Syntocinon is similar to the natural Oxytocin hormone found in the body. Syntocinon is synthetically man-made from chemicals. Natural Oxytocin acts in a pulsatile way. Oxytocin is known as the 'love' hormone and is produced when the body needs it for various reproductive functions such as the commencement of uterine contractions in labour and breast feeding.

The Side effects are covered well on Net doctors click on link

Related topics: Great Read about Syntocinon and Oxytocin

KHAJEHEL, M (2017).  Labour and Beyond: The Roles of Synthetic and Endogenous Oxytocin in Transition to Motherhood British Journal of Midwifery, April 2017, pp230 - 238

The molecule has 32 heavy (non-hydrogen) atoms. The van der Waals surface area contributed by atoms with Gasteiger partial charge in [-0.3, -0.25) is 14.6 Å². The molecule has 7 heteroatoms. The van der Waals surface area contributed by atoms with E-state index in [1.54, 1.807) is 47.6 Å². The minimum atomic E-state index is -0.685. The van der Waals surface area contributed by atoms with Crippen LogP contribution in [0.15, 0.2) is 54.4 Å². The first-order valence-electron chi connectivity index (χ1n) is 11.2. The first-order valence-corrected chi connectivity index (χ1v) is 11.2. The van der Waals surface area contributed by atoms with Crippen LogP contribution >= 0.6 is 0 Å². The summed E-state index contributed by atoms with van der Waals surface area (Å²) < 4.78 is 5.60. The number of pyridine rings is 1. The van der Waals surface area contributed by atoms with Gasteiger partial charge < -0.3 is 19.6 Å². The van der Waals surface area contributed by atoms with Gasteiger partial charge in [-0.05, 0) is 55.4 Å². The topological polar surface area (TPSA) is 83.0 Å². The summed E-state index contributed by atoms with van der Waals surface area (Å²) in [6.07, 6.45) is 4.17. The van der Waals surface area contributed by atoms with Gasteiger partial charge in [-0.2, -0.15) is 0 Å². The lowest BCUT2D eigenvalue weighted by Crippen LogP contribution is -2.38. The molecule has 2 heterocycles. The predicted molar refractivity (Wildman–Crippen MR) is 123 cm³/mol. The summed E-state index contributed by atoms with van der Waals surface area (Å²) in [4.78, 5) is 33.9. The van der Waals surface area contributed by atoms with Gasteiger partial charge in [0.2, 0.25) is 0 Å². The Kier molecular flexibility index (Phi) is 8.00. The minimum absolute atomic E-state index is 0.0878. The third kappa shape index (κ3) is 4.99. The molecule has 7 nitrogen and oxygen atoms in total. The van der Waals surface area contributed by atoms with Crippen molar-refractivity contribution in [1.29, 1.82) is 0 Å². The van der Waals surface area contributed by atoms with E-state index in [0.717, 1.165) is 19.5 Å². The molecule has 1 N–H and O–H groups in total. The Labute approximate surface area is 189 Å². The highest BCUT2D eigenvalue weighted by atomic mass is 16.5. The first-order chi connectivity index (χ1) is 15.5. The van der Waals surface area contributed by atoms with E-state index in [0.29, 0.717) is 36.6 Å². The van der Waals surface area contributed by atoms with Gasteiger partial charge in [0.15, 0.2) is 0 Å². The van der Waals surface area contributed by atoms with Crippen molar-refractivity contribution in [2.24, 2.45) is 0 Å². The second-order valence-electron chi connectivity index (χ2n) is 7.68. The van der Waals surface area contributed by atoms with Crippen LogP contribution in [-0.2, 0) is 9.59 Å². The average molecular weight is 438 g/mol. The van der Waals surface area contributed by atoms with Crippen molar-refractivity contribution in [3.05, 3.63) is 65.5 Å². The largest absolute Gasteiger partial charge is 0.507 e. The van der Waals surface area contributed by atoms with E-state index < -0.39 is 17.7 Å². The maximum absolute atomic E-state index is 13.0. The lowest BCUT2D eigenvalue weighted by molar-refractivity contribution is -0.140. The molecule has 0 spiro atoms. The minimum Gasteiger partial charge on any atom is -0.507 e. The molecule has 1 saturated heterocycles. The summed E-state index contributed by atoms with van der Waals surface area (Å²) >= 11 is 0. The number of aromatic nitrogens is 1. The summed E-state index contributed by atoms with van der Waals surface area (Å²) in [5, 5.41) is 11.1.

Being informed - Leads to the best decisions

Pregnant women who are informed of potential side effects, can be engaged in their care and be enabled to make informed decisions.   The dose and dilution that a women and her unborn baby receives, can differ from one hospital  to another.  It is important for the safety and the management of labour and pain in the mother, that the current manufacturers's licensed Syntocinon dose and dilution is offered.  

Contact us for further information


A fuller discussion about Consent for licensed and off-license Synthetic oxytocin hormone in Labour

Drugs used in labour

Under the spotlight

Diet and Induction of Labour


Anecdotally, the number of women seeking advice about pineapple consumption at the end of pregnancy, with the purpose of inducing labour, in various clinics has grown phenomenally.